3. Execute Stage: The control unit of the CPU passes the decoded information as a sequence of control signals to the relevant function units of the CPU to perform the actions required by the instruction, such as reading values from registers, passing them to the ALU to perform mathematical or logic functions on them, and writing the result back to a register. If the ALU is involved, it sends a condition signal back to the CU. The result generated by the operation is stored in the main memory or sent to an output device. Based on the feedback from the ALU, the PC may be updated to a different address from which the next instruction will be fetched.
  4. Repeat Cycle

Initiation

The cycle begins as soon as power is applied to the system, with an initial PC value that is predefined by the system's architecture (for instance, in Intel IA-32 CPUs, the predefined PC value is 0xfffffff0). Typically, this address points to a set of instructions in read-only memory (ROM), which begins the process of loading (or booting ) the operating system. [2]

Fetch stage

The fetch step is the same for each instruction:

  1. The CPU sends the contents of the PC to the MAR and sends a read command on the address bus
  2. In response to the read command (with address equal to PC), the memory returns the data stored at the memory location indicated by PC on the data bus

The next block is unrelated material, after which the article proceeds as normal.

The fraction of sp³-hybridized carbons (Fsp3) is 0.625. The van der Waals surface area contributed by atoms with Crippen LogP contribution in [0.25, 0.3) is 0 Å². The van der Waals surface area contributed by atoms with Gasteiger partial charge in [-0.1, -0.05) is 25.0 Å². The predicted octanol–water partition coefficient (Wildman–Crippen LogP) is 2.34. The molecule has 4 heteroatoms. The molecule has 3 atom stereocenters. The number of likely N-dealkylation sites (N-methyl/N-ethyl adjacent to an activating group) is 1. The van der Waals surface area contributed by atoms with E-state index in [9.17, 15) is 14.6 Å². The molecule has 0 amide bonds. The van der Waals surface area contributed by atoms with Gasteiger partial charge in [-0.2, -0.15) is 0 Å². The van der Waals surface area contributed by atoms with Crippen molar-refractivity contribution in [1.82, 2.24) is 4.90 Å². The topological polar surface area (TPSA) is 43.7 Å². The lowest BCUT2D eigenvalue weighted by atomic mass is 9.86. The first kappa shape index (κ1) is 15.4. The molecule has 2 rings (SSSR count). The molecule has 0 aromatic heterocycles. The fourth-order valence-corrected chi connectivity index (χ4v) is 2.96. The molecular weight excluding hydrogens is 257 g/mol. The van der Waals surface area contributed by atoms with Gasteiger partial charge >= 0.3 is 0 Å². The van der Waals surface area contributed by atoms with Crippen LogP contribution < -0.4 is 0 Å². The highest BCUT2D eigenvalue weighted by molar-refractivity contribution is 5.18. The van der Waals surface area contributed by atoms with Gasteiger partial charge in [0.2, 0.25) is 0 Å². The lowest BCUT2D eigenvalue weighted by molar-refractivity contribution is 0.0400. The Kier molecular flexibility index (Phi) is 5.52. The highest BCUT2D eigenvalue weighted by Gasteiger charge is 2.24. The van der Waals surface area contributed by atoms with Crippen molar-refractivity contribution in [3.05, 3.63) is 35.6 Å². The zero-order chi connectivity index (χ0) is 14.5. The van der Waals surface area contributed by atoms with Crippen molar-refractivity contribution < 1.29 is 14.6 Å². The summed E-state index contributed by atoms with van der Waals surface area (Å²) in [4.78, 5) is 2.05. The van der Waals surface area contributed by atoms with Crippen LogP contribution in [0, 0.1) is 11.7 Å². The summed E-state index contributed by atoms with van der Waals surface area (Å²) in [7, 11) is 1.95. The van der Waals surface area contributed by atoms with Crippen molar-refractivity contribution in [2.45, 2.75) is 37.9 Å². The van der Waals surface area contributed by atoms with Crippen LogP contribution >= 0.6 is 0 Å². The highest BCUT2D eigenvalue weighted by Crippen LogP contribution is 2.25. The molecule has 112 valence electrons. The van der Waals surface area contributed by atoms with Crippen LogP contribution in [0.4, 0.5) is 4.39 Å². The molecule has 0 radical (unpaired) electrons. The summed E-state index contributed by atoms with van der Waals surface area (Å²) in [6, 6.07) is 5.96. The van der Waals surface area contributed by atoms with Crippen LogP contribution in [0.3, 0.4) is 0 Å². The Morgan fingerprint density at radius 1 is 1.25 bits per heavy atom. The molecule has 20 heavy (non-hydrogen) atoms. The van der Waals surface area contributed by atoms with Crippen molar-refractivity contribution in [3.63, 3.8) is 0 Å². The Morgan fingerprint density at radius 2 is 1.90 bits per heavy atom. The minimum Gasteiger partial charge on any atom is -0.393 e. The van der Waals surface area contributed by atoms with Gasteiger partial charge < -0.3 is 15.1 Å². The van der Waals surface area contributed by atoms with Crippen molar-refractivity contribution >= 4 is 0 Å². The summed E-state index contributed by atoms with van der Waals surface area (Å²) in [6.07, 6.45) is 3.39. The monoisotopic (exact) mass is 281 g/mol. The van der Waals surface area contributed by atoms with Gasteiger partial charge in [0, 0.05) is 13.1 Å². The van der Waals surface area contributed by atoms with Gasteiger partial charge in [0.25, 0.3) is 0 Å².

3. The CPU copies the data from the data bus into its MDR (also known as MBR; see section Role of components above)
  4. A fraction of a second later, the CPU copies the data from the MDR to the instruction register for instruction decoding
  5. The PC is incremented so that it points to the next instruction. This step prepares the CPU for the next cycle.

The control unit fetches the instruction's address from the memory unit.

Decode stage

The decoding process allows the CPU to determine what instruction is to be performed so that the CPU can tell how many operands it needs to fetch in order to perform the instruction. The opcode fetched from the memory is decoded for the next steps and moved to the appropriate registers. The decoding is done by the CPU's Control Unit.

Reading the effective address

This step evaluates which type of operation is to be performed. If it is a memory operation, the computer checks whether it's a direct or indirect memory operation:

If it is an I/O or register instruction, the computer checks its type and executes the instruction.

Execute stage

The function of the instruction is performed. If the instruction involves arithmetic or logic, the ALU is utilized. This is the only stage of the instruction cycle that is useful from the perspective of the end user. Everything else is overhead required to make the execute step happen.

See also

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References

  1. Crystal Chen, Greg Novick and Kirk Shimano (2000). "Pipelining" . Retrieved 2019-06-26.
  2. Bosky Agarwal (2004). "Instruction Fetch Execute Cycle" (PDF). Archived from the original (PDF) on June 11, 2009. Retrieved 2012-10-14.